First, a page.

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Assembly President Won’t Postpone Border Demarcation


Cambodian Prime Minister Hun Sen, front right, applauses together with the National Assembly President Heng Samrin, front left, during an event by the ruling Cambodian People's Party, file photo.

Cambodian Prime Minister Hun Sen, front right, applauses together with the National Assembly President Heng Samrin, front left, during an event by the ruling Cambodian People's Party, file photo.

National Assembly President Heng Samrin has refused a request from opposition lawmakers to suspend border demarcation through the 2018 national elections.

In a statement issued to reporters Wednesday, Heng Samrin said the Assembly has already approved the formation of a border committee, and its work will proceed.

The request, from 12 lawmakers of the Cambodia National Rescue Party, follows a recent clash on the border between pro-opposition activists and Vietnamese security personnel and amid ongoing accusations by villagers of Vietnamese encroachment.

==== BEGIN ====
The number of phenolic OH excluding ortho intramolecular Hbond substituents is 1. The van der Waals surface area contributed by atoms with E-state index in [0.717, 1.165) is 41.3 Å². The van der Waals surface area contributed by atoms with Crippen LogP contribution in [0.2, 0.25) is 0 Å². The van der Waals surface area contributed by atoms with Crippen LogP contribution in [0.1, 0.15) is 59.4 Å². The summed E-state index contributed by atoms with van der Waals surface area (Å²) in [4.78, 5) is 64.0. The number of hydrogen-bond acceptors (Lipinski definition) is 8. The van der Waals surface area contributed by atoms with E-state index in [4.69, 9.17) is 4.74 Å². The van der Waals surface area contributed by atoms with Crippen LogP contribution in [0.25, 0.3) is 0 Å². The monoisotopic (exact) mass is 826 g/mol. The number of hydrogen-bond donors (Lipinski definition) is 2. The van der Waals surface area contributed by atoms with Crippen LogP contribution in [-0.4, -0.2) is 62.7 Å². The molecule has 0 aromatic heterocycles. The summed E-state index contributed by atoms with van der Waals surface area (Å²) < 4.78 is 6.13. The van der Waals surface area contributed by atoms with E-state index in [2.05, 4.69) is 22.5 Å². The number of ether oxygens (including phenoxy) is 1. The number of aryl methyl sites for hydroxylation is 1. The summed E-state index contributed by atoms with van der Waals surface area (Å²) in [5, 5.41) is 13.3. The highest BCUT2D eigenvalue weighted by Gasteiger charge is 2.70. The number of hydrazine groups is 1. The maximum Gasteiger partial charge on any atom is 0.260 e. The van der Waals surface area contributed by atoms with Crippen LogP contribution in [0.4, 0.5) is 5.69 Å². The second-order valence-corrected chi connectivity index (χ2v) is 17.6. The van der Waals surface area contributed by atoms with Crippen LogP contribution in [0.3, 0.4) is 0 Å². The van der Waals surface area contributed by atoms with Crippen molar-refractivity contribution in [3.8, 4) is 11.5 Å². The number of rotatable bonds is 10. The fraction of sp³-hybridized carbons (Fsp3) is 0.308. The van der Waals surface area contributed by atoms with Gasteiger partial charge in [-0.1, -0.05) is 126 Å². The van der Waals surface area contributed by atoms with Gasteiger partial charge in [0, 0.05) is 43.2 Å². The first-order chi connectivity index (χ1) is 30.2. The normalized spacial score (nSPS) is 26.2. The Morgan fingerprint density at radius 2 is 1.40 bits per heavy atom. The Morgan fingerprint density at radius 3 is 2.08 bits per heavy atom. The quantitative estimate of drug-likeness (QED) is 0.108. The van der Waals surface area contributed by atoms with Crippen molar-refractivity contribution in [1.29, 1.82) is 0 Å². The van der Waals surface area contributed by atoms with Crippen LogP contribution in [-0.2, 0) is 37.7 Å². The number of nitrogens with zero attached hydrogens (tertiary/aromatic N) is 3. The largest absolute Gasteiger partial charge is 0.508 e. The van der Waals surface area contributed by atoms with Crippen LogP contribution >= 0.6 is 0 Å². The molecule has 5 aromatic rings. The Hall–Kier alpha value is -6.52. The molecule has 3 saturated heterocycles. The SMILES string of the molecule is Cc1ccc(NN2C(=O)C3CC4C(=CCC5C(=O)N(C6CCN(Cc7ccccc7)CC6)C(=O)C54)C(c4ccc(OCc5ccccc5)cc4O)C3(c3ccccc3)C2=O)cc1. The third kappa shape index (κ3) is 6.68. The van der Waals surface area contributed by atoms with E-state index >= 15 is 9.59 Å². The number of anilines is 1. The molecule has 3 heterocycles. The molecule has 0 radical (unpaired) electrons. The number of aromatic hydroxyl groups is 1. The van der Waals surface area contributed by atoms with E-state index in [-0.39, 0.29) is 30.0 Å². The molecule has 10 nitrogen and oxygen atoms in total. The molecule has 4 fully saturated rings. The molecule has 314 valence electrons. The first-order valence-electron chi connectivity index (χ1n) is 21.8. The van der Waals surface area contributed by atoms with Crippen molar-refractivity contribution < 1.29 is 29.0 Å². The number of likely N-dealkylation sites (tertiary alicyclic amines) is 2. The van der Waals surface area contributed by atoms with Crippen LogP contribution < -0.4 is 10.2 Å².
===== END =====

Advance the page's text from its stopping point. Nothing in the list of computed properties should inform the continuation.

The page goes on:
The Rescue Party lawmakers had asked for an explanation of territory exchanges with Vietnam, in addition to their request for a halt to demarcation proceedings.

Rescue Party lawmaker Um Sam An told VOA Khmer Heng Samrin’s refusal to accept the letter runs counter to the constitution. Um Sam An said he plans to file a complaint with the Constitutional Council.

Heng Samrin’s stance on Vietnam is “weak,” he said, likely due to a continued relationship with the country that installed many of the government’s current leaders. “It’s normal that the inferior is afraid of the superior,” he said.

Meanwhile, Vietnam has not filled in ponds at contentious border areas, and construction on a road near the border in Svay Rieng province—near the site of June’s clash—has not ceased, he said.

Border demarcation remains a politically contested issue, with members of the ruling Cambodian People’s Party on a border committee that met with Vietnamese counterparts earlier this month. Little was accomplished at the meeting, though both sides said border demarcation talks would continue.

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